At the 30 minute mark we added the second ounce of hops to the boil and patiently waited for the 45 minute mark. Once that arrived we added our whirlfloc tablet and yeast energizer. We then started to prep our plate chiller and ice bath. I guess the one thing extraordinary that happen on this batch was that our plate chiller, in one pass, cooled our wort down from 199F to 58F in about 10 minutes. This is absolutely insane. When we checked the temp we both thought our thermometer was off, but it turns out it wasn’t. I’ve never seen that type of efficiency on the plate chiller and after the disaster that was last week… it was a nice surprise.

Wort running from the kettle to the plate chiller.

We collected 4.4 gallons of wort and cut it off, trying to minimize the amount of hop and grain residue in the fermenter. We took a gravity reading and it was 1.046, .001 off our target gravity. Pitched one packet of Safale US05 yeast, attached a blow-off tube and tucked this batch away in the depths until it’s time to add the blueberries.

It can’t be stated how easy this brew day was. Nothing went wrong and things actually exceeded expectations. We unfortunately don’t have any of the old batch of Smeagol’s Precious: Oranges to do a side by side, but since this is blueberries it isn’t the end of the world. We had also thought of taking a gallon of this and adding vanilla and cinnamon, like a blueberry pie. Maybe.

Battle of the Wokest

Stupid post title aside, this is actually kind of an important post. We have a problem sometimes with not saving beers to do side by side comparisons from one batch to the next. Granted, not all styles age very gracefully so you have to pick and choose which to save and which to consume fresh, but I digress.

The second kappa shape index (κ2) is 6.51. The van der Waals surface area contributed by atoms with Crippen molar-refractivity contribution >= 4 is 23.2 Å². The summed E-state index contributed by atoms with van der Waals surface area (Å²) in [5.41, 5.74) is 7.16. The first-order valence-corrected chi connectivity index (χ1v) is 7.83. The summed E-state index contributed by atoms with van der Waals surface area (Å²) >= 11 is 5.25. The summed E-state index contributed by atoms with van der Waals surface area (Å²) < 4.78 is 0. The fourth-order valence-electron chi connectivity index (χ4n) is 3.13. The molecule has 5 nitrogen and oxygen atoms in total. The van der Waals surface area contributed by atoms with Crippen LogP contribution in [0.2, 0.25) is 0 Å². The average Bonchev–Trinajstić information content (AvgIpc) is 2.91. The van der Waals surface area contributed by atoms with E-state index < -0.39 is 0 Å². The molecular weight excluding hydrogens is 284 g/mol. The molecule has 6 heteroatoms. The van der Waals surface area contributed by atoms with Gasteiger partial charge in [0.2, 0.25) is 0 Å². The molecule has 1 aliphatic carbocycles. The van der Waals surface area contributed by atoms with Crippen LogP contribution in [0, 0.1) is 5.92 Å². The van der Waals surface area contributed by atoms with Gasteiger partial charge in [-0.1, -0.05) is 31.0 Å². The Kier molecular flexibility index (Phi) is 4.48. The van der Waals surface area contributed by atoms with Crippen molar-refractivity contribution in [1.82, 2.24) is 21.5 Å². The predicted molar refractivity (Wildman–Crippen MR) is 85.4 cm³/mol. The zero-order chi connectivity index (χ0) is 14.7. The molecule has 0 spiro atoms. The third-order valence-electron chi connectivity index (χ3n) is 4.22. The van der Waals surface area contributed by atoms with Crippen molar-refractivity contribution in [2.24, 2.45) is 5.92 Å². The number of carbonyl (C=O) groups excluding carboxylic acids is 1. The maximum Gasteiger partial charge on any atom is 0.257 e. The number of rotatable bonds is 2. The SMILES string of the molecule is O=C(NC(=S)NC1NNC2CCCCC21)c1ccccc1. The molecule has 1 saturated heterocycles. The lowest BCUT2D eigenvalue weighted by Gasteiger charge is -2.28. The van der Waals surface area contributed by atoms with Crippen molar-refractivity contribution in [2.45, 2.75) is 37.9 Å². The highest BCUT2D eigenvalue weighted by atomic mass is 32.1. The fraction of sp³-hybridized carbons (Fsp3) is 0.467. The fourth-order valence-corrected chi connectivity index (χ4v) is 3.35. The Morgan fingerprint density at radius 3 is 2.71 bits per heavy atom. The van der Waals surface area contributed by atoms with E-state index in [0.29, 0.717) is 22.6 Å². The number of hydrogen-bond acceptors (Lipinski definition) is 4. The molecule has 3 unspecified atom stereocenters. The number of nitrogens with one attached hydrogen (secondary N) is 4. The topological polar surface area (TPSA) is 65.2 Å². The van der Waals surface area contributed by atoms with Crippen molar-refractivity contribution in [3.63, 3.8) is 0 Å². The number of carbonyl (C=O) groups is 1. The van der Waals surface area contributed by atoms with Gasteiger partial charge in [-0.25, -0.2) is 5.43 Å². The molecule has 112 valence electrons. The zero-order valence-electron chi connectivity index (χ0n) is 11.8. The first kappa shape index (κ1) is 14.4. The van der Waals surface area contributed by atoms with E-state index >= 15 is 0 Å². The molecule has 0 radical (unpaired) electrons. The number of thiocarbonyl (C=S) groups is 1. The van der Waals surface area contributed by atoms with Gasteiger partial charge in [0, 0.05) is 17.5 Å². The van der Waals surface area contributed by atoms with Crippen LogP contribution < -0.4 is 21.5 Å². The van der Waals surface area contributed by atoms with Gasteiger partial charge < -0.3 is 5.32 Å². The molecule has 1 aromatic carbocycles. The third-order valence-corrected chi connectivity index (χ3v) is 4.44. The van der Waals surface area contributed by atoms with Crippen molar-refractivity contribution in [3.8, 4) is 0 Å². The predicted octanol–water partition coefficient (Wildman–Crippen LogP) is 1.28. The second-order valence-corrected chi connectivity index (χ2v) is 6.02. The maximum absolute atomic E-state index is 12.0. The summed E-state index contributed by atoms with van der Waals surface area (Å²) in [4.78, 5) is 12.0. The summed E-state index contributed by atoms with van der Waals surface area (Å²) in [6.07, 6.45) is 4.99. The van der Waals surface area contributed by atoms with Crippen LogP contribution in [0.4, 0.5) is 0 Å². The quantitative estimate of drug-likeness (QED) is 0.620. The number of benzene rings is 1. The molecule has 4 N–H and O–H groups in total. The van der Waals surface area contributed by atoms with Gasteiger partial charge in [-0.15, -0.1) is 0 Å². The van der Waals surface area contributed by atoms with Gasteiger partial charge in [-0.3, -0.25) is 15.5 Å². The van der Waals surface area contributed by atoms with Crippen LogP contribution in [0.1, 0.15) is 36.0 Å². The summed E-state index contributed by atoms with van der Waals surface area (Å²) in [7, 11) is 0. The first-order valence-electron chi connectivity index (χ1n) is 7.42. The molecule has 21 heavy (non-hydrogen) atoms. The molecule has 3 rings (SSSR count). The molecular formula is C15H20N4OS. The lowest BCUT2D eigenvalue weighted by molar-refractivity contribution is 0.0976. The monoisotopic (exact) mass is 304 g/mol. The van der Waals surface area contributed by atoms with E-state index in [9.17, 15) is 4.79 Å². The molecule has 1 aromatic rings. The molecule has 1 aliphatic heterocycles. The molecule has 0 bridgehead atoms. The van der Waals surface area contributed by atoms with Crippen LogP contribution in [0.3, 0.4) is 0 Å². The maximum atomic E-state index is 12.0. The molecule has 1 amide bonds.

I saved a bottle of Brown Eye Woke batch 1 for specifically this purpose. I want to see how it’s holding up to the test of time (7 months) and how similar or different batch 2 may be. We used a different type of coffee but the grain bill was exactly the same. Moving forward, let’s get started!

Batch 1 on the left, batch 2 on the right

Appearance: You can see right away the batch 2 is much lighter. I touched upon this a bit in my previous post when going over the brew day. I’m still not sure why the difference, I’m assuming a specialty grain was either given in a smaller quantity or given the wrong one entirely. A much bigger head on the batch 1 bottle, which is strange — both were carbonated at the same volume. I think a good color would be somewhere in between the two. We will make the necessary adjustments.

Aroma: I’ll just go ahead and throw this out there now. Batch 1 has completely fallen off. Very light coffee smell with a slightly metallic twang at the end. Batch 2 on the other had smells great! Heavy coffee with an amaretto like nuttiness rounding it out. I get some decent malt character as well, a slight roasted chocolate smell.

Body: Pretty similar between the two of these. Batch 2 has the better body, but that could be due to the higher carbonation level of Batch 1. Very similar though, very drinkable but not exactly thin. I’d say for a brown the body is right where it needs to be — medium.